Surprisingly, inflation did not play a role in the fee The Beatles were paid for performing on The Ed Sullivan Show in February 1964. When compared to the amount Elvis Presley was paid, $50,000 for three performances in late 1956/early 1957, The Beatles worked for peanuts, a measly $10,000 for three shows.
However, when The Steve Allen Show beat Ed Sullivan in the ratings due to Presley’s appearance in July 1956, Sullivan changed his mind. Having the upper hand, Colonel Parker was able to negotiate the highest fee ever paid to an act by Sullivan at that point in time, increasing the fee from $5,000 to over $16,000 per show. Elvis appeared three times over a five-month period from September 1956 to January 1957.
In actuality, Sullivan only gave The Beatles top billing for two out of the three performances. Nevertheless, history proves that Epstein made the right choice, since more than 50 years later, The Beatles’ first performance on The Ed Sullivan Show is still celebrated as the launch of Beatlemania in the U.S.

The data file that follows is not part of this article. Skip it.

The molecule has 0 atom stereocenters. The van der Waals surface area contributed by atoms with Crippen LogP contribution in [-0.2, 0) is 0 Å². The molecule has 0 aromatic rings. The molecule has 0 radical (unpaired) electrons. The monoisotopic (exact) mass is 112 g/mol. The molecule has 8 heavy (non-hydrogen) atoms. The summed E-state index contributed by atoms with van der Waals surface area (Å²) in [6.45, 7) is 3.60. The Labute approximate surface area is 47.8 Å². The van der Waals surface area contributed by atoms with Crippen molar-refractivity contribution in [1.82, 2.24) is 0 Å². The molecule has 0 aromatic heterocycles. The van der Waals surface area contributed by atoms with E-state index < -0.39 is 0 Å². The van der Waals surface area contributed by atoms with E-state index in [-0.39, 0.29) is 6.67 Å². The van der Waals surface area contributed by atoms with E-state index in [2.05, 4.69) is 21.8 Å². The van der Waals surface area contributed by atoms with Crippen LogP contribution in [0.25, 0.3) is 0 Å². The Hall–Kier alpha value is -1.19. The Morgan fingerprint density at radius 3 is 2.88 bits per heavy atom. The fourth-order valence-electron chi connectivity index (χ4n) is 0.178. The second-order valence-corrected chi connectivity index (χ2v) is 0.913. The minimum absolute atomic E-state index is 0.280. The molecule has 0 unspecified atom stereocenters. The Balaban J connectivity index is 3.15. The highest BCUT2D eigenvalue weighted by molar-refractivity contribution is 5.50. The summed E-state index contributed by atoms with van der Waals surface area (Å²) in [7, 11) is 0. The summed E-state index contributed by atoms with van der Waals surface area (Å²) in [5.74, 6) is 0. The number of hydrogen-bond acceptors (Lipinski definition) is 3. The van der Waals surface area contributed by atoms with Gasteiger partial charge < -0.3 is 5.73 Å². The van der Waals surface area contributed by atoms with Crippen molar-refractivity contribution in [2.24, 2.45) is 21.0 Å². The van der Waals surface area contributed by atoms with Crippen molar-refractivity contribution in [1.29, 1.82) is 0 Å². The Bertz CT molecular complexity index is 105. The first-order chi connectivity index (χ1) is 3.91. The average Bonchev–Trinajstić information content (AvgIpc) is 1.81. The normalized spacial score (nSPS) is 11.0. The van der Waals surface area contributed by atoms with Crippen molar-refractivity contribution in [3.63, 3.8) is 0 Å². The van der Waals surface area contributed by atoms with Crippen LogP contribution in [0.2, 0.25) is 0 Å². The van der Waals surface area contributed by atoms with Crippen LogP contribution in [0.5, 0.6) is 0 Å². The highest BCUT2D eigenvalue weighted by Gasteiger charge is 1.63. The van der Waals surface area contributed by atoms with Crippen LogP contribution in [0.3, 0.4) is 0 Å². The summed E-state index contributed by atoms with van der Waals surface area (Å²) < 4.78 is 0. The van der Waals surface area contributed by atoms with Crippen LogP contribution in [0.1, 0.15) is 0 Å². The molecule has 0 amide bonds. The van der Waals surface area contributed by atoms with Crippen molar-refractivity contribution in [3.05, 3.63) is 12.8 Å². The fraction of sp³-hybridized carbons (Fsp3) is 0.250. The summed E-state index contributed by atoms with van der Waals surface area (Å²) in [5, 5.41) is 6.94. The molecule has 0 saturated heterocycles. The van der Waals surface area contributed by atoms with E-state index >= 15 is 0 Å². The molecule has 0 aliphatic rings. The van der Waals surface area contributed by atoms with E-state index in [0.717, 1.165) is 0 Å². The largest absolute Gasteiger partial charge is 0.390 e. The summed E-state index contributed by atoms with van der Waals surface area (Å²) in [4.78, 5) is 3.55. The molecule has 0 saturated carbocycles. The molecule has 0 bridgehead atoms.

The cordial relationship started as early as February 1964 when Elvis and The Colonel sent a telegram to The Beatles before their legendary first appearance on The Ed Sullivan Show. Sensing how popular The Beatles were going to become, Parker thought it best to make friends with his client’s biggest competition to date.
Dated February 6, 1964, the telegram read: “Congratulations on your appearance on The Ed Sullivan Show and your visit to America. We hope your engagement will be a successful one and your visit pleasant. Give our best to Mr. Sullivan. Sincerely, Elvis and The Colonel.”
But that was just the beginning! Many more telegrams and interactions took place behind the scenes not only between Colonel Parker and Brian Epstein, but also between Elvis and The Beatles throughout the rest of their careers – not to mention their infamous meeting in August 1965.